Your family has fallen in love with the snow fields, and now you’re considering venturing further afield for some different terrain. Which destination would suit your family best? We’ve road tested two cracking destinations to unearth everything you need to consider when choosing the best holiday for your family.
It’s tough to get my whole family up and out onto the ski fields some mornings. Which destination makes it easiest?
If you have young kids, then you know the easier things are, the better the day goes. You know that feeling, when you are under time pressure to get everyone ready and out the door, then arrive at the bus stop only to find you are minus one glove, or someone needs to go to the toilet. There will inevitably be tears (in my family they’re usually mine when I see the bus drive off without us).
For our family, the perfect ski holiday has always included waking up beside a window where I could check to see if it was a fresh tracks or blue bird kind of day. Staying on-snow generally means a much more leisurely start to the day in getting the family out the door and on to the slopes. When you have kids in tow, you need an easy get up and go. Equally convenient is the opportunity to quickly dash back if items are forgotten (or little people discover they’re too hot, cold or itchy!).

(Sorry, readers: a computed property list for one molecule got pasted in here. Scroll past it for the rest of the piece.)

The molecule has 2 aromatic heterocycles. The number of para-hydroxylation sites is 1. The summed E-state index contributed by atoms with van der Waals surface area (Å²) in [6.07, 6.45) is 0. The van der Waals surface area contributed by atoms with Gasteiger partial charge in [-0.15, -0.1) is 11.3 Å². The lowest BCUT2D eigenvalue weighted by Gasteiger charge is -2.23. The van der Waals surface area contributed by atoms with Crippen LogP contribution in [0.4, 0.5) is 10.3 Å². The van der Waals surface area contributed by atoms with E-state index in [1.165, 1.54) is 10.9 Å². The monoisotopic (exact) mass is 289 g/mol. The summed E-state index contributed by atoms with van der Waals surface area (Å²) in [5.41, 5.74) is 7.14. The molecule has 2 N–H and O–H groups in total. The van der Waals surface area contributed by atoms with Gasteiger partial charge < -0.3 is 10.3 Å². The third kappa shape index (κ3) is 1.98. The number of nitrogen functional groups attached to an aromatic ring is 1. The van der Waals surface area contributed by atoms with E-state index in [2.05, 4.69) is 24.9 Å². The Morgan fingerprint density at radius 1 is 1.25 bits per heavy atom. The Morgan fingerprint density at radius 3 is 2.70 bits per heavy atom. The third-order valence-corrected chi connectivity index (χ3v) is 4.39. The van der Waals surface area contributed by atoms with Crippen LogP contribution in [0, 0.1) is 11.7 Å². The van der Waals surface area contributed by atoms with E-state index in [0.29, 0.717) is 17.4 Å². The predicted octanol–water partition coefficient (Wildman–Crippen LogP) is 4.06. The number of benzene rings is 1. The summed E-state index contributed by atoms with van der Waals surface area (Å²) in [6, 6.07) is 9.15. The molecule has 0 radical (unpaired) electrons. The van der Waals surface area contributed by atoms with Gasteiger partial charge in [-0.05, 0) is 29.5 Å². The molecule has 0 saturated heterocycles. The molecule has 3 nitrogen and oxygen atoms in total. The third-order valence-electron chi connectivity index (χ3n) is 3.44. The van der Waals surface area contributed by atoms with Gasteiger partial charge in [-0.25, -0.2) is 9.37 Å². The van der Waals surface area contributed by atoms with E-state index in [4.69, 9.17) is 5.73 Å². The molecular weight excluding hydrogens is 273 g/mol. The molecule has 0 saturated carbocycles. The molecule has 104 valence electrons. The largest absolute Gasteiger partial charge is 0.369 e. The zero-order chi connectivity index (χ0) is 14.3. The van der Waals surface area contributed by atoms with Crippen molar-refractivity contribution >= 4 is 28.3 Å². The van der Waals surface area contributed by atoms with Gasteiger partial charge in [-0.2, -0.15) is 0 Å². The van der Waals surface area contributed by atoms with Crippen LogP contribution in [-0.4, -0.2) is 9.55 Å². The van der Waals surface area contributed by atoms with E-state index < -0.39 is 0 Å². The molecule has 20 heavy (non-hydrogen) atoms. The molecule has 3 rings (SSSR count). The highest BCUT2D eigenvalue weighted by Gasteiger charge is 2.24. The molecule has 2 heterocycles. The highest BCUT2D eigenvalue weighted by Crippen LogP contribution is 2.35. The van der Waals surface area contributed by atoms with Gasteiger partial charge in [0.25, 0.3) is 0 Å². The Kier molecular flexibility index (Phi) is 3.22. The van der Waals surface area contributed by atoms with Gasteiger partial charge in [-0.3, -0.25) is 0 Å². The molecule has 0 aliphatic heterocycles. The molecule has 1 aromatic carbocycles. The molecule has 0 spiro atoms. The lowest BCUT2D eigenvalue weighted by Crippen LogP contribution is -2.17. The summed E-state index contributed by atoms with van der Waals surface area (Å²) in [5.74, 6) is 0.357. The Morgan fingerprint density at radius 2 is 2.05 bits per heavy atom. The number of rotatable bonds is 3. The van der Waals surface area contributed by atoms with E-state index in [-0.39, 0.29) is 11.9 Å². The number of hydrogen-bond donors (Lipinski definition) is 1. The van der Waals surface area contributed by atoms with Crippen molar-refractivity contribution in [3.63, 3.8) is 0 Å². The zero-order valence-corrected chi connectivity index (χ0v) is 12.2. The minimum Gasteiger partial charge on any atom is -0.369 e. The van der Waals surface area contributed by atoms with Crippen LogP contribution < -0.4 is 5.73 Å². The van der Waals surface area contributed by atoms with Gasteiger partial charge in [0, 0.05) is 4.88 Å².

If this kind of morning is part of your ski holiday dream, then Big White in Canada will not disappoint. Most accommodation options offer ski-in ski-out locations, and they have the added advantage of being fully self-contained – many with the bonus of an outdoor spa!
Comparatively, New Zealand Ski resorts have little to no on-snow accommodation options (Cardrona is the only mountain boasting accommodation on site). This will mean traveling to ski fields each day by bus, or navigating the mountain drive yourself. Given the hazardous nature of the roads leading to Mt Hutt and The Remarkables, this may not be the most relaxing plan for your family!
Our family loves eating out, but we have some fussy eaters. Which destination gives us the best dining options?
One of the best things about staying in Big White in Canada is the village life. Although small compared to the breadth of offer at Whistler, Big White Village has a wide array of dining. From a quick counter lunch to fine dining degustation, to tapas, traditional Irish food, and all your Canadian favourites, you can enjoy great food anytime day or night when you need a break from the slopes. And very few little ones will be disappointed by the Bullwheel’s famous heavenly hot chocolates and pink donuts!
New Zealand ski resorts have limited food offerings, so on-snow dining can sometimes get a little crowded. However at the day’s end, the dining options in town are vast and varied.